Plaintiff's challenge here is not just to the question of which GAF is appropriate, however, but as to whether the Administrative Law Judge identified specific and legitimate reasons for rejecting the views of the treating physicians. On that point, the GAFs are probative evidence. The slightly higher GAF of 50, which the Administrative Law Judge referenced as "contradicting" the others, was given in June 2004, three months before that given by one of the other doctors, and three and a half years before that given by the other doctor. [AR 23] Moreover, the GAF's were not the only evidence. The reports of the psychiatrists contained descriptive assessments. Dr. Hussain, one of the doctors who had rated Plaintiff with a GAF of 35, described Plaintiff as "emotionally rather labile," with auditory and visual hallucinations, and little insight into her own problems. He also noted that she had attempted suicide on two prior occasions, although she was not presently suicidal. [AR 128-29] Dr. Hernandez, the other doctor who assigned a GAF of 35, noted that Plaintiff was "tearful and fearful," that her judgment was poor on a day-today basis and she was unable to make decisions, that Plaintiff stated that she talks to and sees God, that at times she was unable to take care of her family, and that she was isolated and withdrawn. [AR 202-04] Even the report from the Department of Mental Health social worker, which appears to have been approved by a psychologist, and which contained the GAF of 50, noted Plaintiff's mood as tearful, with inappropriate crying [AR 134], and thought the matter sufficiently serious that she should be assigned a case worker. [AR 135] At one point, at least, Plaintiff also was taking several psychotropic medications. [AR 136]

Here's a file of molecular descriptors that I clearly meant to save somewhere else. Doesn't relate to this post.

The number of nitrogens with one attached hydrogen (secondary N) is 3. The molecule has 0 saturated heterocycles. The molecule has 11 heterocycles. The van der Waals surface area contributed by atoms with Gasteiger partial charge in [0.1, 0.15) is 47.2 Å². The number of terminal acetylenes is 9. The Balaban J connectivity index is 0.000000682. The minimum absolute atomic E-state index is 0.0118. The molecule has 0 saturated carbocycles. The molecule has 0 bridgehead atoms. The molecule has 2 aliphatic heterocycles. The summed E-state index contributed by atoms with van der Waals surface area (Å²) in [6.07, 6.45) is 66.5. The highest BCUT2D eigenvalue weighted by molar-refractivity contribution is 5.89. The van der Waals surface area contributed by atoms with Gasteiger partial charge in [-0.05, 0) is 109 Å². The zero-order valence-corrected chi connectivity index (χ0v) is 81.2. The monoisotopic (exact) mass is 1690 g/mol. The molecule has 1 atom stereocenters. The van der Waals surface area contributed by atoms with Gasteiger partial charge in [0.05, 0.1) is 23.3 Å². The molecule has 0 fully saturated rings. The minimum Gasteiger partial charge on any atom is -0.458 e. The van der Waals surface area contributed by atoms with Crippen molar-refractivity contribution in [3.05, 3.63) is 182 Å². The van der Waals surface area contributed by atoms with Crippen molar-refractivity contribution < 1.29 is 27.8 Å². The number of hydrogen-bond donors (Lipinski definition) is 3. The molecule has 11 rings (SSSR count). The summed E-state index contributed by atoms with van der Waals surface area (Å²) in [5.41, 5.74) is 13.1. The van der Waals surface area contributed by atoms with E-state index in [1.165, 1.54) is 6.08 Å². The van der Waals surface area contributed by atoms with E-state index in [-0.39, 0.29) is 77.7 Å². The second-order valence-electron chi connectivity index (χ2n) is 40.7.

Other than opting for the higher GAF (which, as noted above, was done in the context of determining that Plaintiff did not meet a listing), the Administrative Law Judge only stated that the GAF's were not backed up by treatment records, and that there was a lack of consistent treatment such as counseling. Dr. Hussain's report and GAF, however, were made at the start of Plaintiff's therapy, and so there would have been no treatment notes. One might have expected more by the time of the 2007 review by Dr. Hernandez, but the absence of the notes is not conclusive; rather, it speaks to the need for more information. This is one of those cases where the data is, in fact ambiguous; in such cases, a duty falls on the Administrative Law Judge to develop the record further. Mayes v. Massanari, 276 F.3d 453, 459 (9th Cir. 2001). The Administrative Law Judge is empowered to contact the treating sources to probe ambiguities, or to have a medical expert involved. 20 C.F.R. §§ 404.1512(e) and (f); 416.912(e) and (f).

The Administrative Law Judge not having provided sufficient reasons for rejecting the assessments of the treating physicians, the matter must be reviewed further. Accordingly, the Commissioner's decision is reversed, and the matter is remanded for further proceedings consistent with this Memorandum Opinion.

20090406